While Mr Ekweremadu’s media aide, Uche Anichukwu, initially acknowledged receipt of enquiries and promised to get back on time, he failed to do so. Subsequent calls and messages sent to him were neither returned nor acknowledged.
‘No going back’
In recent years, lawmakers have acknowledged citizens’ concerns that they are using constituency projects to enrich themselves. But rather than suggest a water-tight solution, principal officers like Mr Dogara have slammed concerned citizens as ignorant and mischievous.
At a forum on 2018 budget in late March, the Speaker praised the pet projects by lawmakers as “the only evidence of federal government presence in most rural communities of Nigeria.”
He vowed that lawmakers would not be cowed by the condemnations that have trailed the constituency projects scheme over the years.
Lawmakers also consider constituency projects as parts of their larger charitable intervention to constituents.
It is true that “MDAs execute some of our projects,” said Lanre Smart, a legislative aide to Femi Gbajabiamala, the House Majority Leader who inserted N1.25 billion in ZIPs in the 2017 budget. “But to say that Mr Gbajabiamila “received certain amount for some projects is false.”
Mr Smart said his principal “struggles to attract several projects to his constituency” by drawing from his own pocket or partnering with international organisations.
Several lawmakers said their constituency projects brought enormous benefits to their constituencies.
But that lawmakers benefit financially from constituency projects is perhaps the worst kept secret, said a former lawmaker who served between 2003 and 2007.
“It is okay for my former colleagues to deny, but Nigerians have known this technique for as long as it has been in existence,” said the lawmaker from a North-Central state who preferred not to be named because he is still a consultant to nearly a dozen serving lawmakers.
The lawmaker said the president could stop the projects or at least frustrate lawmakers’ ploy to corner funds through them, citing an approach once taken by former President Olusegun Obasanjo.
 
“I remember a year when I pushed for a massive hospital for my constituency,” the lawmaker said. “My plan was that I would nominate a contractor then earn a good kick-back from it, but by the time the contract was awarded, it was so random that they gave it to a contractor from Adamawa State.”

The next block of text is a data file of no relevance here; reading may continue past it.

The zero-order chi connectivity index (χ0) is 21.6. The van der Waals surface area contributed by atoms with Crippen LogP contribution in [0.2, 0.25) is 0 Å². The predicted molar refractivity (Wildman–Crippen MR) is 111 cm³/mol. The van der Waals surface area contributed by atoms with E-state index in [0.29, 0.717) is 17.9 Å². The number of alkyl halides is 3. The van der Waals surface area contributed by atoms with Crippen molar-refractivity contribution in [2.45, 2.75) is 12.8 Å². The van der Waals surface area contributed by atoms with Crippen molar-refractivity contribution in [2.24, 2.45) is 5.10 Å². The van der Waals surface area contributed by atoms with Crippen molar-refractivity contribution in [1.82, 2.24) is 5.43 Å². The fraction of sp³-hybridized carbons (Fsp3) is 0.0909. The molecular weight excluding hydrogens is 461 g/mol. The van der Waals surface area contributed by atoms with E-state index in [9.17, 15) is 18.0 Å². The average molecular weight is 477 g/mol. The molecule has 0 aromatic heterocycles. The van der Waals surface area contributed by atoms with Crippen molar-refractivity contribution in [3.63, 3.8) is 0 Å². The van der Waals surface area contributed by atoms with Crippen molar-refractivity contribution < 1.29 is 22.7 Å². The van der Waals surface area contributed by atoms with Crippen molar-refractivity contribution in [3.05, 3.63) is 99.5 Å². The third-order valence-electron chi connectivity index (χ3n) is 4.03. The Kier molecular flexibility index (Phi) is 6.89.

“This is someone I never even heard of in my life,” he said. “It was the same thing that most of my colleagues experienced in the hands of Mr Obasanjo at the time.”
Chidi Duru, a former House member from Anambra State, said he had been a long time opponent of pet projects because they proffer simplistic solutions where a broader approach is required.
 
“It is better to have a water works office that covers a 10-kilometre radius than to construct a borehole that would last only a few months at most,” Mr Duru said. “It is also the same way that a trunk-A road that cuts across constituencies is expected to be jointly sponsored by lawmakers from those constituencies rather than having a lawmaker insert project to build a road that truncates after two or three kilometres away.”
Mr Duru said the president could exercise discretionary powers over constituency projects, especially when they fail to conform with an administration’s policy thrust.
“Budget process is a holistic intervention. It is a strategic thrust of government on how policies should be implemented,” he said. “This haphazard approach of releasing money for pet projects by lawmakers should be discouraged.”
Lawmakers’ move to shore up their constituency projects by cutting funding for projects the Buhari administration consider key to national development sparked a major row with Mr Fashola last year.
The minister scolded senators for slashing appropriations for the Lagos-Ibadan Expressway, Second Niger Bridge, amongst others. But this was rejected by the Senate, which said low-priority projects must be funded to “achieve equity”.
Shady past, shady future
The constituency projects scheme was introduced during the regime of Mr Obasanjo between 1999 and 2007. But its initial purpose had little or nothing to do with self-enrichment, said anti-corruption campaigner Ezenwa Nwagu.
“There was a little benefit for the citizens from the beginning and now lawmakers have completely ambushed the process and using it to benefit themselves rather than the people,” Mr. Nwagu said.
He said constituency projects play key role in executive-legislature relations and that lawmakers appear to be having a better bargain.
“This is lawmakers muzzling the executive to get their projects into the budget and in turn they cooperate with the president’s requests,” Mr Nwagu added.
“They’ve registered borehole drilling companies and construction companies,” he said. “You don’t carry out corruption in a brazen manner like this. A borehole that was installed in my constituency has never supplied water to residents despite the huge amount sunk into it.”
Martin Obono, an Internet rights and transparency advocate, said he had tracked constituency projects over the years and found that they are hardly executed.
“By and large, what we found was that constituency projects usually turn out as white elephants,” Mr Obono, head of Cyber Crimes and Fraud Awareness Foundation in Abuja, told PREMIUM TIMES.
Mr Obono attributed this to the insufficient fund release for the projects, but said lawmakers are okay with this disorderly approach because it is usually a win-win for them.
“Even when they know money would not be fully released, they push MDAs to start the project so they could use it to amass votes from their constituency.”
 
“They would share whatever is released and ask contractors to go and start the project, and still use the project even when it is not completed to boast that they brought federal presence.”
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Source: PREMIUM TIMES